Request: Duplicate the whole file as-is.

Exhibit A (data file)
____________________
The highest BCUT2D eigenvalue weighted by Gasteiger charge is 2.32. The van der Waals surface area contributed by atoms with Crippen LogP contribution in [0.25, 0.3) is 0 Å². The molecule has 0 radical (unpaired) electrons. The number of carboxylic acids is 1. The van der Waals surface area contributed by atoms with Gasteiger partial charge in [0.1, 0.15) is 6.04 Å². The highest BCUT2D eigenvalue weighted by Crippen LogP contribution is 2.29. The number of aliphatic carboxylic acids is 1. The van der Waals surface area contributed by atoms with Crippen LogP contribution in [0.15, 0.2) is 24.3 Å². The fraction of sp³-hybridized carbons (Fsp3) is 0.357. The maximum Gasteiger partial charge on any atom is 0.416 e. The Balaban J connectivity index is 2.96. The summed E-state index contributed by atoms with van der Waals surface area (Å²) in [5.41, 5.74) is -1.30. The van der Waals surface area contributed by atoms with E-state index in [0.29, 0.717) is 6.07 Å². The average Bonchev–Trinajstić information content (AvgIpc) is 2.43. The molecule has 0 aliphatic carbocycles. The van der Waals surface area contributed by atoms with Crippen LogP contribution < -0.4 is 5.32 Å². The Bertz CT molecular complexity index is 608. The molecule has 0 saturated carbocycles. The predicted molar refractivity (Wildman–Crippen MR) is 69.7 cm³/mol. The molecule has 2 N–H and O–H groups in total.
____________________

The highest BCUT2D eigenvalue weighted by Gasteiger charge is 2.32. The van der Waals surface area contributed by atoms with Crippen LogP contribution in [0.25, 0.3) is 0 Å². The molecule has 0 radical (unpaired) electrons. The number of carboxylic acids is 1. The van der Waals surface area contributed by atoms with Gasteiger partial charge in [0.1, 0.15) is 6.04 Å². The highest BCUT2D eigenvalue weighted by Crippen LogP contribution is 2.29. The number of aliphatic carboxylic acids is 1. The van der Waals surface area contributed by atoms with Crippen LogP contribution in [0.15, 0.2) is 24.3 Å². The fraction of sp³-hybridized carbons (Fsp3) is 0.357. The maximum Gasteiger partial charge on any atom is 0.416 e. The Balaban J connectivity index is 2.96. The summed E-state index contributed by atoms with van der Waals surface area (Å²) in [5.41, 5.74) is -1.30. The van der Waals surface area contributed by atoms with E-state index in [0.29, 0.717) is 6.07 Å². The average Bonchev–Trinajstić information content (AvgIpc) is 2.43. The molecule has 0 aliphatic carbocycles. The van der Waals surface area contributed by atoms with Crippen LogP contribution < -0.4 is 5.32 Å². The Bertz CT molecular complexity index is 608. The molecule has 0 saturated carbocycles. The predicted molar refractivity (Wildman–Crippen MR) is 69.7 cm³/mol. The molecule has 2 N–H and O–H groups in total.